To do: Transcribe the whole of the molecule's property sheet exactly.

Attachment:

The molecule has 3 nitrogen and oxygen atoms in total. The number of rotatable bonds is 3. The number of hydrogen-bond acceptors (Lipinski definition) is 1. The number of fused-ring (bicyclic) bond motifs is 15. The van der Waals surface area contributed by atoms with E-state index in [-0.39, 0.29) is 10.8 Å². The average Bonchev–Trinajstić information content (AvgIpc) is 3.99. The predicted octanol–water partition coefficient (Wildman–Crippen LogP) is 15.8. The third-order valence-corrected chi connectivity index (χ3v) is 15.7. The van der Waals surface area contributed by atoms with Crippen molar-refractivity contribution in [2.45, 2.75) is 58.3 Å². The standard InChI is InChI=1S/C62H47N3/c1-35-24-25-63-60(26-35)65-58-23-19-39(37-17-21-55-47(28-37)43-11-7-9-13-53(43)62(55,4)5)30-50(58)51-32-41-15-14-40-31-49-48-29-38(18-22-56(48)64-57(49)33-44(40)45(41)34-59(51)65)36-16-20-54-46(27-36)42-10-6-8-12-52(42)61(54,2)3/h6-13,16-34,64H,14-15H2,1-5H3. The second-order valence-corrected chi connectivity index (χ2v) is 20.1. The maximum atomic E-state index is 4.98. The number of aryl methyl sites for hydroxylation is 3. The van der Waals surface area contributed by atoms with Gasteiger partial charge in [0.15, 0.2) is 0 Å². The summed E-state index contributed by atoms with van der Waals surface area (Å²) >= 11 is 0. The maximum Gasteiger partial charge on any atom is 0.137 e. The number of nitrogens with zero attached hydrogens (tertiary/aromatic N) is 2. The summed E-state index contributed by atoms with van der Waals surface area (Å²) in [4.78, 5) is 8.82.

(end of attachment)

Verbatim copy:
The molecule has 3 nitrogen and oxygen atoms in total. The number of rotatable bonds is 3. The number of hydrogen-bond acceptors (Lipinski definition) is 1. The number of fused-ring (bicyclic) bond motifs is 15. The van der Waals surface area contributed by atoms with E-state index in [-0.39, 0.29) is 10.8 Å². The average Bonchev–Trinajstić information content (AvgIpc) is 3.99. The predicted octanol–water partition coefficient (Wildman–Crippen LogP) is 15.8. The third-order valence-corrected chi connectivity index (χ3v) is 15.7. The van der Waals surface area contributed by atoms with Crippen molar-refractivity contribution in [2.45, 2.75) is 58.3 Å². The standard InChI is InChI=1S/C62H47N3/c1-35-24-25-63-60(26-35)65-58-23-19-39(37-17-21-55-47(28-37)43-11-7-9-13-53(43)62(55,4)5)30-50(58)51-32-41-15-14-40-31-49-48-29-38(18-22-56(48)64-57(49)33-44(40)45(41)34-59(51)65)36-16-20-54-46(27-36)42-10-6-8-12-52(42)61(54,2)3/h6-13,16-34,64H,14-15H2,1-5H3. The second-order valence-corrected chi connectivity index (χ2v) is 20.1. The maximum atomic E-state index is 4.98. The number of aryl methyl sites for hydroxylation is 3. The van der Waals surface area contributed by atoms with Gasteiger partial charge in [0.15, 0.2) is 0 Å². The summed E-state index contributed by atoms with van der Waals surface area (Å²) >= 11 is 0. The maximum Gasteiger partial charge on any atom is 0.137 e. The number of nitrogens with zero attached hydrogens (tertiary/aromatic N) is 2. The summed E-state index contributed by atoms with van der Waals surface area (Å²) in [4.78, 5) is 8.82.